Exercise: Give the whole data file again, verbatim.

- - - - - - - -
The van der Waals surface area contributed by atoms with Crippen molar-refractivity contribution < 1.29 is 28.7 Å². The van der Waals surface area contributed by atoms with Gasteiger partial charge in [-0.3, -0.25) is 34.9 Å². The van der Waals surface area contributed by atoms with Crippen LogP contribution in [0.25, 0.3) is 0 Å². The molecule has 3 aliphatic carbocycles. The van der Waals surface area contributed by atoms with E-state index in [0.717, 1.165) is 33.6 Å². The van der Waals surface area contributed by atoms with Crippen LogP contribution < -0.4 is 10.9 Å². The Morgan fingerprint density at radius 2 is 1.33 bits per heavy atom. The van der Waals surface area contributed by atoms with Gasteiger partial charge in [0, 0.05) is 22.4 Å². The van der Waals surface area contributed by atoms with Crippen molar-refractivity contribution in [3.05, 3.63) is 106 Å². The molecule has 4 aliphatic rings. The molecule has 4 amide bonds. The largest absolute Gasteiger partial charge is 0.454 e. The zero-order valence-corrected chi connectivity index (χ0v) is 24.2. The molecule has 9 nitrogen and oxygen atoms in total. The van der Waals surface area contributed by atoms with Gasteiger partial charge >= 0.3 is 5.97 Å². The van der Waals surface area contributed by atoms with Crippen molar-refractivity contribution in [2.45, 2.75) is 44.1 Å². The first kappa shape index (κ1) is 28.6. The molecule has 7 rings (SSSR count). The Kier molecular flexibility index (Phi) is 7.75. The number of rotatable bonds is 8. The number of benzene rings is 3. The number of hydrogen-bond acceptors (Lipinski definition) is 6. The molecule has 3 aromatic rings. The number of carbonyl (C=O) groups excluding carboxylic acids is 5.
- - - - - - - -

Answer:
The van der Waals surface area contributed by atoms with Crippen molar-refractivity contribution < 1.29 is 28.7 Å². The van der Waals surface area contributed by atoms with Gasteiger partial charge in [-0.3, -0.25) is 34.9 Å². The van der Waals surface area contributed by atoms with Crippen LogP contribution in [0.25, 0.3) is 0 Å². The molecule has 3 aliphatic carbocycles. The van der Waals surface area contributed by atoms with E-state index in [0.717, 1.165) is 33.6 Å². The van der Waals surface area contributed by atoms with Crippen LogP contribution < -0.4 is 10.9 Å². The Morgan fingerprint density at radius 2 is 1.33 bits per heavy atom. The van der Waals surface area contributed by atoms with Gasteiger partial charge in [0, 0.05) is 22.4 Å². The van der Waals surface area contributed by atoms with Crippen molar-refractivity contribution in [3.05, 3.63) is 106 Å². The molecule has 4 aliphatic rings. The molecule has 4 amide bonds. The largest absolute Gasteiger partial charge is 0.454 e. The zero-order valence-corrected chi connectivity index (χ0v) is 24.2. The molecule has 9 nitrogen and oxygen atoms in total. The van der Waals surface area contributed by atoms with Gasteiger partial charge >= 0.3 is 5.97 Å². The van der Waals surface area contributed by atoms with Crippen molar-refractivity contribution in [2.45, 2.75) is 44.1 Å². The first kappa shape index (κ1) is 28.6. The molecule has 7 rings (SSSR count). The Kier molecular flexibility index (Phi) is 7.75. The number of rotatable bonds is 8. The number of benzene rings is 3. The number of hydrogen-bond acceptors (Lipinski definition) is 6. The molecule has 3 aromatic rings. The number of carbonyl (C=O) groups excluding carboxylic acids is 5.